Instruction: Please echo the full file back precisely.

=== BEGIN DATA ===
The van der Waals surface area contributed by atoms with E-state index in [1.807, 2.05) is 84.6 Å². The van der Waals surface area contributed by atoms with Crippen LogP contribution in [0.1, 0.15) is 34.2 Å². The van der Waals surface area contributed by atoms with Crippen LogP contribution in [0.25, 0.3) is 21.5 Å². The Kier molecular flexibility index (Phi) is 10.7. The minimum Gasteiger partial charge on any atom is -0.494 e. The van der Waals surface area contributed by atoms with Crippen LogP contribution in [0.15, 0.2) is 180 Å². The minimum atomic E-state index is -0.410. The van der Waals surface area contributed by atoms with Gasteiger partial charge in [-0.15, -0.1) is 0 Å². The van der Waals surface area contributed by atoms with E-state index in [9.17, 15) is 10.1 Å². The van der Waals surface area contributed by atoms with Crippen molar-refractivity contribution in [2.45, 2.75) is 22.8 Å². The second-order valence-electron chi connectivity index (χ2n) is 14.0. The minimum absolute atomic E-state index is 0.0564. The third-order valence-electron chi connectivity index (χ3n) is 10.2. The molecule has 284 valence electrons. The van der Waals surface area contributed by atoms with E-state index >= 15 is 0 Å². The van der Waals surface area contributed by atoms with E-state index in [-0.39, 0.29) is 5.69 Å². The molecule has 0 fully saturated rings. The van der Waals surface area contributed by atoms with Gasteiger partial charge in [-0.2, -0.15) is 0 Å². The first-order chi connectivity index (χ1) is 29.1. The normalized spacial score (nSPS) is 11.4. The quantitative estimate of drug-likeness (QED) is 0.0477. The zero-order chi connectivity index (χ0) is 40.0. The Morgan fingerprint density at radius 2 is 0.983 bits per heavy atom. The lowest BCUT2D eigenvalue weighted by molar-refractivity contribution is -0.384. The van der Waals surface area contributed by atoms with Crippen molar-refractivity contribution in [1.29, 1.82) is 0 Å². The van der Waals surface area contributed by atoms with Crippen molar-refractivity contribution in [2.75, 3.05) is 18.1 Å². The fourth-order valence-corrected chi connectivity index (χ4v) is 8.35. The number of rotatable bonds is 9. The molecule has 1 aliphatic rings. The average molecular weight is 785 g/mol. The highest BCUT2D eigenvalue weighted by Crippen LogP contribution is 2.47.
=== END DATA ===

The van der Waals surface area contributed by atoms with E-state index in [1.807, 2.05) is 84.6 Å². The van der Waals surface area contributed by atoms with Crippen LogP contribution in [0.1, 0.15) is 34.2 Å². The van der Waals surface area contributed by atoms with Crippen LogP contribution in [0.25, 0.3) is 21.5 Å². The Kier molecular flexibility index (Phi) is 10.7. The minimum Gasteiger partial charge on any atom is -0.494 e. The van der Waals surface area contributed by atoms with Crippen LogP contribution in [0.15, 0.2) is 180 Å². The minimum atomic E-state index is -0.410. The van der Waals surface area contributed by atoms with Gasteiger partial charge in [-0.15, -0.1) is 0 Å². The van der Waals surface area contributed by atoms with E-state index in [9.17, 15) is 10.1 Å². The van der Waals surface area contributed by atoms with Crippen molar-refractivity contribution in [2.45, 2.75) is 22.8 Å². The second-order valence-electron chi connectivity index (χ2n) is 14.0. The minimum absolute atomic E-state index is 0.0564. The third-order valence-electron chi connectivity index (χ3n) is 10.2. The molecule has 284 valence electrons. The van der Waals surface area contributed by atoms with E-state index >= 15 is 0 Å². The van der Waals surface area contributed by atoms with E-state index in [-0.39, 0.29) is 5.69 Å². The molecule has 0 fully saturated rings. The van der Waals surface area contributed by atoms with Gasteiger partial charge in [-0.2, -0.15) is 0 Å². The first-order chi connectivity index (χ1) is 29.1. The normalized spacial score (nSPS) is 11.4. The quantitative estimate of drug-likeness (QED) is 0.0477. The zero-order chi connectivity index (χ0) is 40.0. The Morgan fingerprint density at radius 2 is 0.983 bits per heavy atom. The lowest BCUT2D eigenvalue weighted by molar-refractivity contribution is -0.384. The van der Waals surface area contributed by atoms with Crippen molar-refractivity contribution in [1.29, 1.82) is 0 Å². The van der Waals surface area contributed by atoms with Crippen molar-refractivity contribution in [2.75, 3.05) is 18.1 Å². The fourth-order valence-corrected chi connectivity index (χ4v) is 8.35. The number of rotatable bonds is 9. The molecule has 1 aliphatic rings. The average molecular weight is 785 g/mol. The highest BCUT2D eigenvalue weighted by Crippen LogP contribution is 2.47.